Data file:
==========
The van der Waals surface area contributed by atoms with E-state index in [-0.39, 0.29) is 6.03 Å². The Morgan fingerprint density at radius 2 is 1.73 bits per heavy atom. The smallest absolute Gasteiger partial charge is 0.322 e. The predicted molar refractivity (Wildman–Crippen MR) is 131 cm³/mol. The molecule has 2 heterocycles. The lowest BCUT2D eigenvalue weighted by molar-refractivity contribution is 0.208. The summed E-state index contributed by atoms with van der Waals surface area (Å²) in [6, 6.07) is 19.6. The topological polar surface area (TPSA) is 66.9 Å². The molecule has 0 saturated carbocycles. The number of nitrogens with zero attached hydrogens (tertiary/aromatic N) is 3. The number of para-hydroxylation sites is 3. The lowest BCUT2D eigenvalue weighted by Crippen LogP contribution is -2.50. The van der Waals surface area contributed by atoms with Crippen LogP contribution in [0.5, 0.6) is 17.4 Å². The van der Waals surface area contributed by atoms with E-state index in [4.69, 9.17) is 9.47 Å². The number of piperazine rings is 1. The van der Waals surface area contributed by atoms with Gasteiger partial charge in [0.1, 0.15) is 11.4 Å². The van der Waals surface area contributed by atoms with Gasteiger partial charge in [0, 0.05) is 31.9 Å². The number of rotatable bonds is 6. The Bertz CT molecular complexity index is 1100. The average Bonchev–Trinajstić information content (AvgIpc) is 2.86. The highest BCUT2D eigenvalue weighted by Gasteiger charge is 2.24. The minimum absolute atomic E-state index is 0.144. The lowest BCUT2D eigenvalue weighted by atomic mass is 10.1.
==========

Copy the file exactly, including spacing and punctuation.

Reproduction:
The van der Waals surface area contributed by atoms with E-state index in [-0.39, 0.29) is 6.03 Å². The Morgan fingerprint density at radius 2 is 1.73 bits per heavy atom. The smallest absolute Gasteiger partial charge is 0.322 e. The predicted molar refractivity (Wildman–Crippen MR) is 131 cm³/mol. The molecule has 2 heterocycles. The lowest BCUT2D eigenvalue weighted by molar-refractivity contribution is 0.208. The summed E-state index contributed by atoms with van der Waals surface area (Å²) in [6, 6.07) is 19.6. The topological polar surface area (TPSA) is 66.9 Å². The molecule has 0 saturated carbocycles. The number of nitrogens with zero attached hydrogens (tertiary/aromatic N) is 3. The number of para-hydroxylation sites is 3. The lowest BCUT2D eigenvalue weighted by Crippen LogP contribution is -2.50. The van der Waals surface area contributed by atoms with Crippen LogP contribution in [0.5, 0.6) is 17.4 Å². The van der Waals surface area contributed by atoms with E-state index in [4.69, 9.17) is 9.47 Å². The number of piperazine rings is 1. The van der Waals surface area contributed by atoms with Gasteiger partial charge in [0.1, 0.15) is 11.4 Å². The van der Waals surface area contributed by atoms with Gasteiger partial charge in [0, 0.05) is 31.9 Å². The number of rotatable bonds is 6. The Bertz CT molecular complexity index is 1100. The average Bonchev–Trinajstić information content (AvgIpc) is 2.86. The highest BCUT2D eigenvalue weighted by Gasteiger charge is 2.24. The minimum absolute atomic E-state index is 0.144. The lowest BCUT2D eigenvalue weighted by atomic mass is 10.1.